Does InsideTracker Work for Athletes?
After a trip to the lab (at-home blood draws are also available) to suck out a few vials of red fluid, my blood panel was a mixed bag of A-OK and Let’s get real here.
InsideTracker’s slick interface that is designed to translate mysterious numbers into a clearer picture of your health displays a series of color-coded, user-friendly charts: red zone for levels that a deemed too high or low, yellow if you’re in the “needs work” zone, and green for optimal levels based on individual needs. Sleep, stress, dietary preferences and allergies, fitness habits, meditation and supplement regimens are all taken into account by their engine prior to generating ultra-personalized recommendations based on the blood work. So a hard-charging triathlete will have an “optimal” ferritin (iron storage) that is higher than a couch potato. That’s a good thing, as many health and fitness apps are not designed for the active population, which can have different physiological markers. (If you’re an endurance athlete who has ever been told your heart rate or blood pressure is alarmingly low, you know this to be true.)
One particular area of concern for athletes is Vitamin D, and InsideTracker flagged vitamin D as a glaring area of concern in my case.
Vitamin D is crucial because it plays a big role in your immune and bone health, and apparently so much more including improving exercise capacity. The National Institutes of Health says that a level anywhere between 20 nanograms/milliliter and 50 ng/mL is considered adequate for healthy people, whereas InsideTracker says my optimal zone is between 32 and 100 ng/ml. Mine was 22 ng/mL, in the red zone and close enough to the NIH’s cutoff level that I decided to follow InsideTracker’s recommendation to boost my daily supplement dose. Even though I was popping 1,000 IU of vitamin D daily and going big on vitamin D-rich canned sardines at lunch, it wasn’t nearly enough to get my levels in the optimal zone amid the dank Canadian winter. My partner was using vitamin D supplementation more liberally and tested for better levels. The suggestion to spend 20 minutes a day in the sun to make more vitamin D will have to wait a few more weeks up here in the great white north.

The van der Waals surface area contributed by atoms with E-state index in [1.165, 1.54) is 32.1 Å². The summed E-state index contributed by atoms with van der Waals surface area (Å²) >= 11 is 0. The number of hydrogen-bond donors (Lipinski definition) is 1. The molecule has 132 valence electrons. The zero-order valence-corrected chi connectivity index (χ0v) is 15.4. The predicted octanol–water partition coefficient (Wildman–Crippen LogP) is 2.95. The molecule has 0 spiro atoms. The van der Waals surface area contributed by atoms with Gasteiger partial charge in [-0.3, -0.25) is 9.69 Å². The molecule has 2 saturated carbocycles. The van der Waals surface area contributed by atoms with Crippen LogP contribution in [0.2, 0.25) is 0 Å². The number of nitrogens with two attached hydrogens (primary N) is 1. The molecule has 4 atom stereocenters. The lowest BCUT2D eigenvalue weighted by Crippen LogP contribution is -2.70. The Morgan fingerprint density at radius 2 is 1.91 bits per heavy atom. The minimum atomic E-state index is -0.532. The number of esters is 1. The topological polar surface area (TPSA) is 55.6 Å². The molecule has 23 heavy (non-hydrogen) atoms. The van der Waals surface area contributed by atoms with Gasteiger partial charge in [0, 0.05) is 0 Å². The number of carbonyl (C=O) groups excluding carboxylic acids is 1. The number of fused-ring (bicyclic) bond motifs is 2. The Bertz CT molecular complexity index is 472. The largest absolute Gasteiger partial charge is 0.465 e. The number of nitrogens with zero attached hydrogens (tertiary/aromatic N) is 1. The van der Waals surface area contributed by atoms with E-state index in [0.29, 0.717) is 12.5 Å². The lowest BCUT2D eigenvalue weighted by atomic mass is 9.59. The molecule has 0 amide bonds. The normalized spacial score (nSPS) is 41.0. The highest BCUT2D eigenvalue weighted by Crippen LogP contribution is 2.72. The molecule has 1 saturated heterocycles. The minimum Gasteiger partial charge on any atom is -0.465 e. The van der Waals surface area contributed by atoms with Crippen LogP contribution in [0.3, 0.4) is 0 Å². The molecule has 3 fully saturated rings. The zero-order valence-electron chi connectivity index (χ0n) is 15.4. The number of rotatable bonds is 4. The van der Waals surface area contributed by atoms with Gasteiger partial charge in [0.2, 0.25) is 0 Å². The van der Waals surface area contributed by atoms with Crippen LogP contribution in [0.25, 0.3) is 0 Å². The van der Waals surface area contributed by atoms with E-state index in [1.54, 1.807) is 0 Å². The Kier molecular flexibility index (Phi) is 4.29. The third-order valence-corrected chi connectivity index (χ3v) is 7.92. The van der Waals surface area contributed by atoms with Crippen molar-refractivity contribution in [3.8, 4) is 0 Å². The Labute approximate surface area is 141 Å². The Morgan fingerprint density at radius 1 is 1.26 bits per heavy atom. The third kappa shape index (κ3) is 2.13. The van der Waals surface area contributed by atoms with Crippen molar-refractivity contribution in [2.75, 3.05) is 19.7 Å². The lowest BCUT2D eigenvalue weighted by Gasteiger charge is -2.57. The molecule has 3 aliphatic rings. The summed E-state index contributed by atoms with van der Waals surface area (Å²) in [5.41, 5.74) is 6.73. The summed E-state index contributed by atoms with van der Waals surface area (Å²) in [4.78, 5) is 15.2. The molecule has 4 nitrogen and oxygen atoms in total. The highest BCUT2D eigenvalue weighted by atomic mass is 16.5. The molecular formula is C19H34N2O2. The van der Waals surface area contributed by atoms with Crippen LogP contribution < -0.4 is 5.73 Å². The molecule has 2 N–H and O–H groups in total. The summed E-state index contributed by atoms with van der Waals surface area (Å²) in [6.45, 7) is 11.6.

When a biomarker like vitamin D or LDL cholesterol is found to be less than optimal and there is a dietary measure that can be taken to increase or decrease levels as needed, InsideTracker provides a set of foods and a personalized food list that can help get you where you need to be. In the case of vitamin D, I can add more halibut, carp, sockeye salmon, maitake mushrooms and pork shoulder to my life. Perhaps popping an extra capsule is an easier option as my local grocer is lacking in maitake fungi. They also do recommend I consult with my physician to discuss the results—also great advice, as athletes should consult with their physician regularly anyway.
InsideTracker review: What We Liked
It’s nice to see that InsideTracker seems to take a food-first approach where possible to ameliorate problem areas. One of the few bio-wellness companies not hawking supplements.
If you have three or more tests in your InsideTracker profile (taken by them or your doctor), they provide a “trendline graph” on your bloodwork page. So by putting my present and past results on one graph, it would reveal how my vitamin D biomarker has changed over time, for better or worse.
The service does not intend to find disease, so users with any serious blood results like off-the-chart blood sugar or cholesterol levels would not be told whether they may have diabetes or cardiovascular disease, but instead would be advised to visit the doctor.
It was morbidly fascinating to browse the data and see, specifically, that my LDL cholesterol was 154 mg/dL. That is 58 mg/dL above what their algorithm says is the upper end of my optimal zone for good health. Ouch! Despite some of the rhetoric, high LDL numbers should still be considered problematic for long-term heart health as it encourages the build-up of plaque in our arteries, causing them to narrow and constrict blood flow.
For this, I embrace the recommendation from the company’s in-house dietitan to sneak more soluble fiber into my menu to help bring the LDL numbers down towards the green. In particular, I’m spooning up a psyllium gel (a gloopy mixture of psyllium husk and water) a couple of times a day, a proven way to improve the lipid score). I already don’t eat much in the way of saturated fat from meats and coconut oil, which plays a bitter role in cholesterol numbers than does dietary cholesterol. But still, I’m also paring back my daily egg habit.